Kindness Ranch rescues 100 beagles

John Ramer is the executive director at Kindness Ranch Animal Sanctuary in Hartville, Wyoming. He took the lead on a project that rescued 100 beagles from a research facility in Texas. Some of the beagles were assigned to other sanctuaries across the nation while 35 of the rescued dogs came back with Ramer to Wyoming.

HARTVILLE – It’s not a children’s tale, but the three little pigs that John Ramer rescued and rehomed at Kindness Ranch Animal Sanctuary were the result of a coordinated rescue by Ramer and singer, songwriter and actress, Ariana Grande.

John Ramer, executive director at Kindness Ranch Animal Sanctuary popped into the national spotlight last fall when he was contacted by Tia Torres who has a show on Animal Planet called “Pit Bulls & Parolees. He was asked to join her in an animal rescue in Texas.

Recently Ramer has gone back to Texas in another project that saved 100 beagles from being euthanized at a laboratory where they were being tested. The task seemed impossible to most sanctuaries and would prove too costly for the laboratory to rehome all of them and decided to go with their best financial bottom line, which was to euthanize the dogs.

“That first Texas trip showed me how Kindness Ranch was very ready to grow,” Ramer said. “To set itself up as a sanctuary making a real difference and we are going to do nothing but continue to set the gold standard, not just for sanctuaries in our field, which is relatively easy since we were the first one to deal only with laboratory research animals, but sanctuaries in general.”

Kindness Ranch was not only put on the map last fall, gaining national attention, but has grown to be a well-respected sanctuary with cutting edge techniques. As the Kindness Ranch, not yet two decades old has already experienced some growing pains, and with the pandemic and needing qualified and caring workers, staff turnover has been an issue in the past.”

“Now we have such a truly astonishing staff,” Ramer said. “We are really flourishing. We’ve extended our farm animal area and now we’ve gotten four new pigs in the last six months. We had only one pig initially last year and her name is Sally. She now has a boyfriend and they are livin’ the dream.”

The hog family is now flourishing with some rather famous pigs.

“I was putting out feelers to find more pigs because they are social animals and they can’t just be isolated,” Ramer said. “There was a rescue in southern California that got involved in a large-scale pig rescue where an owner got over her head and a lack of having the pigs altered caused her rescue to grow from 40 pigs to over 100.”

She reached out for help and the “beautiful heart of Hollywood,” according to Ramer stepped in. The rescue in part was funded by Ariana Grande. Kindness ranch has three pigs which Grande paid for to be transported to Wyoming.

Ramer then entered into a dog rescue that was one of the biggest that Kindness Ranch has been a part of. He took two more trips to Texas on a recommendation from Torres who had a friend in Canada who was hoping to do a beagle rescue and who needed help. There were 100 dogs that had been in a flea and tick study in Texas and when the study was over, so was the usefulness of the dogs to that facility.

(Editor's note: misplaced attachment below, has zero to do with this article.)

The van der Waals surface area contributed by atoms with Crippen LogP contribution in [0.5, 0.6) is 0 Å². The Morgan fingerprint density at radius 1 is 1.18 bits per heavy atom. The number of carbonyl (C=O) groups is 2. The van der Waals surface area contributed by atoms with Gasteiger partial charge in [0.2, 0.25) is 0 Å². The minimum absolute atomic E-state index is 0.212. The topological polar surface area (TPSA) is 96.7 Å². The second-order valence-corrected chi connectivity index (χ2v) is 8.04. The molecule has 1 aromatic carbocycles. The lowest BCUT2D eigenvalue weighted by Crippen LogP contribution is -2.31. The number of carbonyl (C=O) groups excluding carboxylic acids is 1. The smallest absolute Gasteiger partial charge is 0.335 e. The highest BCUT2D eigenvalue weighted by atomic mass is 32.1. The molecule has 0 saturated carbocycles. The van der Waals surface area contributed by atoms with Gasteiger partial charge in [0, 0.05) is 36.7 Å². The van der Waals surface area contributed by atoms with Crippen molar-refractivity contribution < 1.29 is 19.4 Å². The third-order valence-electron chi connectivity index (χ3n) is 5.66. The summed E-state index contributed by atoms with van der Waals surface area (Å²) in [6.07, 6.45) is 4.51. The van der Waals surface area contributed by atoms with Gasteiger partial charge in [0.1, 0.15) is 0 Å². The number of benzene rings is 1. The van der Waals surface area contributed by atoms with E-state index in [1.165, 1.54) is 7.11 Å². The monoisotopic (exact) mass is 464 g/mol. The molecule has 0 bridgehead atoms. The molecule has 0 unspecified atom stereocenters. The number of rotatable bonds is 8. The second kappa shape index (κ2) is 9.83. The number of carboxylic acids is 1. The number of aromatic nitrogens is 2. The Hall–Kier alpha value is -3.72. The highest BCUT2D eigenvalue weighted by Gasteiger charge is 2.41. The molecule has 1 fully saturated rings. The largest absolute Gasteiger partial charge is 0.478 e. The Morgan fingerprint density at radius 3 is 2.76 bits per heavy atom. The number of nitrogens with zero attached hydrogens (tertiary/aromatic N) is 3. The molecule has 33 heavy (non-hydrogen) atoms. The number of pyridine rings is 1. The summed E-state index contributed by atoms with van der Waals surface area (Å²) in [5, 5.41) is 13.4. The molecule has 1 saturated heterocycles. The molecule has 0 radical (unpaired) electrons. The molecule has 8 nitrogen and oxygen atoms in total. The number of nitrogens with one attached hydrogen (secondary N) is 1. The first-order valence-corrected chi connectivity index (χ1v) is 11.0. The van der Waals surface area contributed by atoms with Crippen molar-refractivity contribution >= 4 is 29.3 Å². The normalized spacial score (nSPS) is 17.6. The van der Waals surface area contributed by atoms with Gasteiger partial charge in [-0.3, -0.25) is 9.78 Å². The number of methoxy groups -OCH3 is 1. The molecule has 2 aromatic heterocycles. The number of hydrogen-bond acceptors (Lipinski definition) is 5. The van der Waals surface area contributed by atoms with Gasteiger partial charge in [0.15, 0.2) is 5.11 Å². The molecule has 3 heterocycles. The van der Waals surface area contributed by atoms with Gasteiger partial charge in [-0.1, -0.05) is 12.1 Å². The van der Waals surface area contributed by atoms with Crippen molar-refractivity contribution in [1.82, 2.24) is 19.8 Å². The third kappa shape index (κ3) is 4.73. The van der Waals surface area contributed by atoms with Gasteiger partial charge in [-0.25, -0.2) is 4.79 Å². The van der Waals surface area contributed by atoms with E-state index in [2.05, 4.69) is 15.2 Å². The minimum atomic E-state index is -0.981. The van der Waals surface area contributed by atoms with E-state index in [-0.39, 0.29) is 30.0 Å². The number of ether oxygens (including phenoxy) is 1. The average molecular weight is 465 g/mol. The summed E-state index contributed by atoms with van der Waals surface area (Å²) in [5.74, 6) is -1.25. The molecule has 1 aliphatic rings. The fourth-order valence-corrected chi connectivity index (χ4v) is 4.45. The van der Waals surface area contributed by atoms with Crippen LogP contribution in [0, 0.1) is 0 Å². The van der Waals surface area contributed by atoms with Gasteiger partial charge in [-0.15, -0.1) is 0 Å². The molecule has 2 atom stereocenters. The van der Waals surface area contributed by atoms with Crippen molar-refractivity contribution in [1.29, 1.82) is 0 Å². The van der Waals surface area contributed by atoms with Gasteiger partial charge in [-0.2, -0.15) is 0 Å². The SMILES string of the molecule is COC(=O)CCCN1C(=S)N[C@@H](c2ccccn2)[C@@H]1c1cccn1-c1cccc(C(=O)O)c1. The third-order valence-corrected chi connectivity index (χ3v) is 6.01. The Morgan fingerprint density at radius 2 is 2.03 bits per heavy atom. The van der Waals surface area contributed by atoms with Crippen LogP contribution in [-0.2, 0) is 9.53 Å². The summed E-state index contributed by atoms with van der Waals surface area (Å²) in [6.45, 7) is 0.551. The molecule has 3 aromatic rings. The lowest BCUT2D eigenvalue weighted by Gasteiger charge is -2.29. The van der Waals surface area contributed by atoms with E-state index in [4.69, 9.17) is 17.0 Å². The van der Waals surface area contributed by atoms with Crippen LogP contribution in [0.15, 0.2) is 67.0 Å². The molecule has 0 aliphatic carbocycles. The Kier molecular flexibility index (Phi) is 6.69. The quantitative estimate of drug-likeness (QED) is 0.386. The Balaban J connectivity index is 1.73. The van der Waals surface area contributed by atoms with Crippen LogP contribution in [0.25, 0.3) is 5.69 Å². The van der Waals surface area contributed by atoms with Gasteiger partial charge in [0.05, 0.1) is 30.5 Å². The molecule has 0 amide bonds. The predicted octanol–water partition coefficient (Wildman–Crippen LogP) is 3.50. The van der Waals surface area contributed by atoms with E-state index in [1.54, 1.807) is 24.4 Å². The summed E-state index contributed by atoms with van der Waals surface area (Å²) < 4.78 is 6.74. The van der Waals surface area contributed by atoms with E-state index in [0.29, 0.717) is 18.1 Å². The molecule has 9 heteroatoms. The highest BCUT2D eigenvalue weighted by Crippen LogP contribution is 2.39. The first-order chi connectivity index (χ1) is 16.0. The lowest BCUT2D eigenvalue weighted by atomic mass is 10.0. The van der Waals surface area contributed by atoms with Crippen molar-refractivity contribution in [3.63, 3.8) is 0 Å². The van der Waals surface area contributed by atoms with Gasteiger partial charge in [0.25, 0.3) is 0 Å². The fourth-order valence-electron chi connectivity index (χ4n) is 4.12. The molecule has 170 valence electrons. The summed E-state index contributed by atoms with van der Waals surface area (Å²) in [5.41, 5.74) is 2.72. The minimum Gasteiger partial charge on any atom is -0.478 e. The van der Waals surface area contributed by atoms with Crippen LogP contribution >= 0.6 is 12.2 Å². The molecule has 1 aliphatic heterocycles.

By the time the good intentions and time restraints brought the harsh reality that there was no possible financial way to take all those dogs across the border to Canada with proper paperwork and international vaccines, Ramer could have simply let the dream die. But that would have also been a death sentence for 100 beagles who were not yet 2 years old.

And that was something Ramer was not willing to stomach. He wouldn’t rest until he found a solution. Ramer flew down to the facility unannounced and guaranteed the lab that he would take every dog off their hands and it would cost them nothing.

“I showed up at the research facility before they even knew I existed,” Ramer said. “I just knocked on their front door and explained who I was and what I wanted to do. I said that I was at their disposal to help. They graciously entertained me for a couple of hours. I told them I would take all of the dogs, they just needed to tell me when.”

After not hearing from the facility for almost a week, Ramer finally got a text.

“I woke up Sept. 17 to a text message from one of the parties involved saying, ‘let’s make this happen.”

Everyone down at the facility was leaning toward “easier” meaning euthanizing the dogs, but there was one man in Ramer’s corner who reminded his representatives that there was “this John guy from Wyoming” who was willing to take the dogs at no cost to the laboratory facility. And that included not having to pay for euthanizing.

“In less than two full working days, I made all the phone calls to get all of the health certificates done, I personally vaccinated all of the dogs,” Ramer said. “I had a stipulation that those that were willing to help me had to have a way to help transport the dogs and they had to be in Texas within 48 hours.”

Ramer then made a deal with a local hotel to set up a temporary area in their parking lot and working with 20 dogs at a time, they began to relieve the laboratory of the dogs. Ramer found and placed 20 dogs in a Texas rescue, 20 dogs were shipped to a rescue in Wisconsin, and the rest were shipped to a facility in Orange County, California. With the exception of the 35 dogs that were hauled to Kindness Ranch in two separate trucks.

The entire cost of the operation which was shared by the coordinated rescue was between $50-65K. Kindness Ranch was into the mix with $12K.

“Kindness Ranch was the one facility that was trusted to place over 100 dogs at one time,” Ramer said. “I can say, the facility in California, called Priceless Pets has already started doing adoptions. All the dogs we rescued were between a year and 18 months old.”